The One Where I Tweeted About Imposter Syndrome

Moustache ! by https://www.flickr.com/photos/marlened/

On Tuesday, I tweeted about imposter syndrome.

I didn’t expect my Tweet to catch on, but it did. My phone has been blowing up with new comments, likes and retweets. It seems a lot of people can relate which makes me feel less alone in the world.

For me, imposter syndrome hits on occasion. I’ve briefly written about it before. Some days, I’m confidence, I’m ready to tackle anything that comes my way. No one can stop me! Other days, like on Tuesday it’s the opposite. Intense feelings of doubt in my coding skills come from nowhere. Am I really a developer? I can code, yes, and I’ve been doing so for most of my professional career, but am I really a developer?

Imposter by Robin Zebrowski | https://www.flickr.com/photos/firepile/15576354231
Imposter by Robin Zebrowski

It can be a crippling mindset to be in.

Which is why the responses, advice, resources, etc I have gotten over the past few days have been encouraging. I’m getting out of the imposter syndrome funk and am moving forward. Heck, any other day, I would have talked myself out of write this post. I would have thought myself not good enough of a writer / blogger to put together this post. Yet. Here it is!

I put this post together as a resource / inspiration board for myself and whoever else may need it. My favorite Tweets / takeaways are included below, but I encourage keeping the conversation going.

How do you deal with imposter syndrome?


Photo by marlenedd is licensed under CC BY 2.0

The One Where I Learned Javascript

Canvas+javascript by https://www.flickr.com/photos/hildeengwenverbouwen/

I’ve been avoiding learning Javascript for a while now. How long? Probably as long as I’ve known HTML & CSS which has been 5-6 years at this point. I’ve known of Javascript but only felt comfortable looking at variables and saying, “Yup, that’s Javascript!” I saw Javascript as an obstacle that would be very difficult to learn, let alone master on my own. At the same time, I knew that not knowing Javascript would hold me back as a developer.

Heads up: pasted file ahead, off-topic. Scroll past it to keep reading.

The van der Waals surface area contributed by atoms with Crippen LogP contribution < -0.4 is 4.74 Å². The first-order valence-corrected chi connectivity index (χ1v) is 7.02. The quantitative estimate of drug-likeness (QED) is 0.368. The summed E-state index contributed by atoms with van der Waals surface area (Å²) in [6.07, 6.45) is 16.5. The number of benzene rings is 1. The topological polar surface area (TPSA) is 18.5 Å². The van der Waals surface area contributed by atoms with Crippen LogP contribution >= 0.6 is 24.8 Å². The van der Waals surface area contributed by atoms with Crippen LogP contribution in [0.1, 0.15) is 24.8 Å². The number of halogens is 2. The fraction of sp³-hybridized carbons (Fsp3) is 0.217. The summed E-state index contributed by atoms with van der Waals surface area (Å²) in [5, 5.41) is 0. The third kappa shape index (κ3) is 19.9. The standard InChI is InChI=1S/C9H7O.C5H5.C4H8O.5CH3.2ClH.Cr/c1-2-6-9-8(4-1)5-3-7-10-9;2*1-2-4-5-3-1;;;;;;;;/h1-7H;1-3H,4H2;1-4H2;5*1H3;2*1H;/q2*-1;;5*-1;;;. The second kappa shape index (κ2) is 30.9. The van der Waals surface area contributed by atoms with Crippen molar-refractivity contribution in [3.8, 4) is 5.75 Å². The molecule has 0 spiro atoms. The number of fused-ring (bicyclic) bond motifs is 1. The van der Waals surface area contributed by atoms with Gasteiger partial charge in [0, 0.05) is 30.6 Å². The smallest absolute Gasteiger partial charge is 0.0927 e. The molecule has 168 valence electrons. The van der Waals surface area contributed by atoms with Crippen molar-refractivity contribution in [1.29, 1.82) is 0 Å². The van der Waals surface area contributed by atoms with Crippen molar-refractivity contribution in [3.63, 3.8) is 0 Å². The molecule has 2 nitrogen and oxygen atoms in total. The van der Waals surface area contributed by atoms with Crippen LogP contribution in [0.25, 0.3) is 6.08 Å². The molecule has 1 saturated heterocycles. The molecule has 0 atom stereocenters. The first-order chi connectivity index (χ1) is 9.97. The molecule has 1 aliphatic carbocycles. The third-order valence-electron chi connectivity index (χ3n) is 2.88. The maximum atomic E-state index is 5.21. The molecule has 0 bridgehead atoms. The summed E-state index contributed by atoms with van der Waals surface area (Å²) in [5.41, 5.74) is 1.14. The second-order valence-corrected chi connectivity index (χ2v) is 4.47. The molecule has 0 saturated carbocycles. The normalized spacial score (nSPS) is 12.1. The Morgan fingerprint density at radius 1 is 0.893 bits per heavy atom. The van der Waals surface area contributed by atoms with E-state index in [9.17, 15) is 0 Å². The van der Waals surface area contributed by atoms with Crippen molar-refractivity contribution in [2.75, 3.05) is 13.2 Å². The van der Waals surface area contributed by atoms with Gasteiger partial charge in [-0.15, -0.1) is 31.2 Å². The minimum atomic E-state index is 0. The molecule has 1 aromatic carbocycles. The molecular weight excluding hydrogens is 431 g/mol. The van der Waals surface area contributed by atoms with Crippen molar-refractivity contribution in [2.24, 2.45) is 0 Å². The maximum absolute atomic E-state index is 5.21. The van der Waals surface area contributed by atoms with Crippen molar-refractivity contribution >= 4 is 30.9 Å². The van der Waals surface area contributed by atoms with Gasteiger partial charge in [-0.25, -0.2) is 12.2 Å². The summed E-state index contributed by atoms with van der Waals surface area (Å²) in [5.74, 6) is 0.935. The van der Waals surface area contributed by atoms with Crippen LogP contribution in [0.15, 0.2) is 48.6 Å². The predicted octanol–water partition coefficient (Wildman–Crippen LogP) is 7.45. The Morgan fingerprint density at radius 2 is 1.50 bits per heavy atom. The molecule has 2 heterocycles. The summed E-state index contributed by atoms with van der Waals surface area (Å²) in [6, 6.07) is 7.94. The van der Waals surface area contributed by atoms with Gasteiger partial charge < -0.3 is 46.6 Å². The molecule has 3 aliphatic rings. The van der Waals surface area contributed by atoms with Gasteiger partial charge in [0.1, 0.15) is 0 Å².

In 2016, feeling held back as a developer was a common theme for me. I felt stuck. I felt like I had gotten comfortable and hadn’t put in the effort to learn anything new. Because of that, I felt behind, out of touch and like I wasn’t really a developer. The imposter syndrome was very real.

So, in the Spring of that year, I started to do something about it. After debating about it, I enrolled in some classes at Skillcrush and haven’t looked back. I boosted my WordPress skills and learned Git/Github. Both of which, like Javascript, I didn’t get when I tried learning it before. When Summer came, I beta tested their Introduction to Javascript class. I got so close to the end of the course, but struggled with the final assignments/project. I knew more than I did before (yay for small victories) but I had a ways to go. I needed more practice, to be in a better headspace, etc, so I planned to retake the course in the future. Which is where I am now!

This week, me and some other peeps are starting over with learning Javascript. I’ve restarted the course and I’m excited to be dipping in! It may still be hard as time goes on, but I need to stick with it. I have no doubt that the payoff will be well worth it in the end.


Photo by nøcomputer is licensed under CC BY 2.0